After their evening's soaking you need to drain and rinse the little sods, and stick them in a large saucepan with 1.5l of beef stock, and let it simmer for an hour. (I have a confession to make. This recipe involves no alcohol, which is kind of unsupportable - for me at least - so I use half and half stock and white wine. I feel better for it. But don't feel obliged to follow my example.)

While that's happening it would be a good idea to get the meat ready. Dragging out  from the freezer some of those wild duck that your farmer friends will insist on shooting and giving to you, and removing their legs, which are the only edible bits on the beast anyway, would be really good. A couple of lamb shanks would also come in handy, as would a good 200gm chunk of pork belly or bacon. And don't forget a garlic sausage, sliced thickly, or failing that a couple of decent pork sausages.

All these shall ye brown in a frying pan, along with a chopped onion and a couple of cloves of garlic, some thyme and rosemary, and heap it all with the beans and stock and stuff ye shalt in an enormous casserole. (Hence the name "cassoulet", incidentally. It's a dish which is cooked in a "cassole". Not, for once, joking.)

Then you need to add the contents of a 400gm tin of peeled cherry tomatoes and maybe a bit of tomato purée, a bit more wine if it looks too thick for your taste, cover the dish, and into the oven with it. For about three hours. At which point you could sprinkle fresh breadcrumbs over the top and put it back, uncovered, to let it cook for the last half-hour, or not - your choice.
This is not particularly refined food - basically baked beans without toast - but it is rather bloody good. Especially in winter, when you really want carbs'n'fat.

In other news, Jerry now knows his stage: he'll be spending his hiolidays at the Chateau de Rochegude (please try not to laugh, that really is its name) down in the arse-end of the Drôme. If you look at the picture galleries ( you could be forgiven for feeling that he's not quite in that league yet.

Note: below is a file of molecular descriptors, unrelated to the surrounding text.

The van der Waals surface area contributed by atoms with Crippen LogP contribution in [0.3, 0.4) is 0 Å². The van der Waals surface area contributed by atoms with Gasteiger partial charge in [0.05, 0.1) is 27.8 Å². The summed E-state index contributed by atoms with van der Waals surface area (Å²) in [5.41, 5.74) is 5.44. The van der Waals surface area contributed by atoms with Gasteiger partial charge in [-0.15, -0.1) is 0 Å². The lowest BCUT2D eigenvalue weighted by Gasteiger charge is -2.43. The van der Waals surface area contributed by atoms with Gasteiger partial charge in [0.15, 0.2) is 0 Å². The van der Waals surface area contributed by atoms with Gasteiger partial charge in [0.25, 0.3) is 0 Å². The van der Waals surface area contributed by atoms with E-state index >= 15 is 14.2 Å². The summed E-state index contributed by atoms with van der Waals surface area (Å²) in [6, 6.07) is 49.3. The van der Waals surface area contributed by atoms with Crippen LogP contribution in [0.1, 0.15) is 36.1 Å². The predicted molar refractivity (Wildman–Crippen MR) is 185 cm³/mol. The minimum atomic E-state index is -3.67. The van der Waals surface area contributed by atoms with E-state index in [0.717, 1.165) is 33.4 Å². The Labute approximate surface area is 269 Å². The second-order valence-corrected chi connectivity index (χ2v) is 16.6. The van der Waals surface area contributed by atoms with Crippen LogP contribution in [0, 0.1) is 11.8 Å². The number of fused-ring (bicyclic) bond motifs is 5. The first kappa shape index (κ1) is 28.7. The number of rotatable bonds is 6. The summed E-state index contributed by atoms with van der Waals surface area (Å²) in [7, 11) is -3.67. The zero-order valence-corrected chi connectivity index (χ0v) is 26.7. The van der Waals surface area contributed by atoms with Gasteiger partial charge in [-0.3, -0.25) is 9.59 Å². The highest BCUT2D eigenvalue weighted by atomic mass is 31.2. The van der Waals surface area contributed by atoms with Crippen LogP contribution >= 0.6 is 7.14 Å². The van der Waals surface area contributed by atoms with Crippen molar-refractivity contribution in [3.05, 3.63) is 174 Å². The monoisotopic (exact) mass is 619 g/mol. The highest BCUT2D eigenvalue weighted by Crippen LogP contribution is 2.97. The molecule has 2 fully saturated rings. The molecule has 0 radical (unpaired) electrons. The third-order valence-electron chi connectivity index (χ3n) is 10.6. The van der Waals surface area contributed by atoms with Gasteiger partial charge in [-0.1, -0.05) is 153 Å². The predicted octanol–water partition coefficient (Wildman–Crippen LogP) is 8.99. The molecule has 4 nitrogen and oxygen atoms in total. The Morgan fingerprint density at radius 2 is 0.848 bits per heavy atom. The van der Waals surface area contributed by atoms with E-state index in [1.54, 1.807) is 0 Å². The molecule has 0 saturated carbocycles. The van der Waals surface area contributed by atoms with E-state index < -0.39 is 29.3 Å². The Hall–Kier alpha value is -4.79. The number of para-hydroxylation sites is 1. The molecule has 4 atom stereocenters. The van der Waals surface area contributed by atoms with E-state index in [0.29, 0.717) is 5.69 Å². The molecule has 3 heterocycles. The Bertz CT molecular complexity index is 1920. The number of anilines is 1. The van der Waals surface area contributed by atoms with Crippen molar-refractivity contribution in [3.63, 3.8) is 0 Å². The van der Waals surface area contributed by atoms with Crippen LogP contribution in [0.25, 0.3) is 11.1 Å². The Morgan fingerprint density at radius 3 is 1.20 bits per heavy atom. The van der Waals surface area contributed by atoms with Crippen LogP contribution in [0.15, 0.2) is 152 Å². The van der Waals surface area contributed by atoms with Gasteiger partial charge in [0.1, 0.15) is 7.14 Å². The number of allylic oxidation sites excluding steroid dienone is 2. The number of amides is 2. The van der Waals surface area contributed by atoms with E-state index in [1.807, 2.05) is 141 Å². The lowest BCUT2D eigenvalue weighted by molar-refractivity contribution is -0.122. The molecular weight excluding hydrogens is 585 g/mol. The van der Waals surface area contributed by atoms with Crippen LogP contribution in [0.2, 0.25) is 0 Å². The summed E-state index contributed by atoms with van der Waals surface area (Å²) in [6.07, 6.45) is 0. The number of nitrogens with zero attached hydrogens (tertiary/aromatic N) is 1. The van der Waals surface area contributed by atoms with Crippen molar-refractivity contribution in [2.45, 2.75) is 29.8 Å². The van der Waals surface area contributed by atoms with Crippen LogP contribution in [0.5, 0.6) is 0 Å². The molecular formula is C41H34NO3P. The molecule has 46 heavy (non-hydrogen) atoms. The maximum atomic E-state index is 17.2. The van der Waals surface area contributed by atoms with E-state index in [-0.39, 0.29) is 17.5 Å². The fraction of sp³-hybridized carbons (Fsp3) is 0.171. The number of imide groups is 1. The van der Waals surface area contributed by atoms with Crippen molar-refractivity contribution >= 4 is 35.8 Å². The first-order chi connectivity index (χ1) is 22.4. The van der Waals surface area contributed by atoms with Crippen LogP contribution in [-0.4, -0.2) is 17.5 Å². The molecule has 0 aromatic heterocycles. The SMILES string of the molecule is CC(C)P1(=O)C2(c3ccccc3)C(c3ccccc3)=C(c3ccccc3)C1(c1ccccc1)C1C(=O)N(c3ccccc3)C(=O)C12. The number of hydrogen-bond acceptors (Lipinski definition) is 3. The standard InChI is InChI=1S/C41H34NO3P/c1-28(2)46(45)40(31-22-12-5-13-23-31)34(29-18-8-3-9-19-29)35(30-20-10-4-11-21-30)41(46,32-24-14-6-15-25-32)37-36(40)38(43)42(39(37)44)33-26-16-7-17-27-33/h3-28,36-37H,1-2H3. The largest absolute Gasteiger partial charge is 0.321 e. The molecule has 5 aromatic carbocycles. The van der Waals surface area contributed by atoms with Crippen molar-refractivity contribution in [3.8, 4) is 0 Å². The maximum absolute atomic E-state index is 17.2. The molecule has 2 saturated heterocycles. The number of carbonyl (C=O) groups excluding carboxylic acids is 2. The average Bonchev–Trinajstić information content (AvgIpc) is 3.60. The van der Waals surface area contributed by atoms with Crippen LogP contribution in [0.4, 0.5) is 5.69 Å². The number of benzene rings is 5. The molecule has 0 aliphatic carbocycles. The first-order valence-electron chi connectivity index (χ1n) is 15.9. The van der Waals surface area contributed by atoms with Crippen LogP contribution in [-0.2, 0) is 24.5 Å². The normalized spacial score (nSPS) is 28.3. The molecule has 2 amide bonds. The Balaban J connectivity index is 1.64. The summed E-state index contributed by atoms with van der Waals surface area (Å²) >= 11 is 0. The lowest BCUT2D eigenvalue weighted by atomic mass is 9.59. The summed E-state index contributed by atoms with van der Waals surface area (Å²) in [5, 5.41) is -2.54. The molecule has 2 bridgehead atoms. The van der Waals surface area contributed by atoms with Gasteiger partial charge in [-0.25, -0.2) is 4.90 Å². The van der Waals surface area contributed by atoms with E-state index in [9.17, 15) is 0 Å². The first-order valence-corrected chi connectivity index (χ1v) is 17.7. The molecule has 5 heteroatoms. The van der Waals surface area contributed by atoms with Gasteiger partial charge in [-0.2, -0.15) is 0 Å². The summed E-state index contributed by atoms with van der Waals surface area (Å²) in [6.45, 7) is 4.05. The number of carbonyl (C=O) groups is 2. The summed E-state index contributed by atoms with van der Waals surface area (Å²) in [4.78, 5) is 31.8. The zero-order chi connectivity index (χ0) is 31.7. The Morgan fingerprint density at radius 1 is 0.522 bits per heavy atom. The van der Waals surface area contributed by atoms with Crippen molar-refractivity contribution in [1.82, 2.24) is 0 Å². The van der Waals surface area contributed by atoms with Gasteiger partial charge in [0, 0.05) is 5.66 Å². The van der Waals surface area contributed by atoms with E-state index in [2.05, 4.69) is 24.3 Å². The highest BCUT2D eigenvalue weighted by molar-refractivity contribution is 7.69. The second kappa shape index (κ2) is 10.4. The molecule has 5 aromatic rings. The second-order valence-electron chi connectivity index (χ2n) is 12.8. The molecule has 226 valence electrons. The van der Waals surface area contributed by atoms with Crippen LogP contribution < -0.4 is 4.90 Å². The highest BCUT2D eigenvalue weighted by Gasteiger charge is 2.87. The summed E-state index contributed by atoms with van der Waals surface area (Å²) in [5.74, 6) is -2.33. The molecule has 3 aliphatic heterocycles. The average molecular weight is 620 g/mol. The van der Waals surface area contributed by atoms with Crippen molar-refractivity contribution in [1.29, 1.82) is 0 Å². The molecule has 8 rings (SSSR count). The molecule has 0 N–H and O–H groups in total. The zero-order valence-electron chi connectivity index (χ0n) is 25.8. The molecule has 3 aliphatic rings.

Do you have any idea just how difficult it can be, trying to keep your tie out of clafouti batter? Thought not. I only ask because I put one on this morning especially to frighten the old hags at the market (works a treat, by the way, especially when combined with my '60s sunglasses), still got the thing dangling around my neck and I can tell you it's a right bitch when you're trying to incorporate the meringue into the batter.

Unless of course you like ties with food on the sharp end (I can see as how that could come in handy during interminable meetings). And don't get me onto the subject of cufflinks.

But this may not be a problem you have: most relatively sane people of my acquaintance actually remove their ties (that's those of them that wear the things) before heading into the kitchen. I tend to remove jewellery - watch, cufflinks, tiepins, stuff like that - rather than clothing. Not sure why. Just shy, I suppose.

And as an aside, what do you think of "Commando Food" as an idea? Having a gite somewhere in the South could be fun, and Margo could doubtless organise quilting stays and workshops with enough people that I wouldn't spend all my time with the rosé in the kitchen, but I also quite like the idea of being a free-lance personal chef.

Get a phone call, organise the menu (client takes care of the wine, obviously), insult them a bit à la Basil Fawlty and then, just as the in-laws arrive so do I, abseiling through the kitchen windows in camouflage gear (cue a few explosions amongst the garden gnomes) to deliver a filet de boeuf Rossini with a side order of ragout d'asperges. (Could I abseil down from a helicopter? That would be so cool. But I do have vertigo. Maybe not a good idea. Don't want vomit on the veal.)

Is that doable, or should I go have another cold shower?

1 comment:

  1. Your absolutely amazing daughterFebruary 14, 2011 at 11:20 PM

    Nice post, except for the bit about the cassoulet. Euurgh beans. Yuck yuck yuck. Eww. Anyway what I actually came to post was congrats to jelly bean for the stage, looks damn fancy. Though hopefully he's not silly enough to wear a tie while cooking.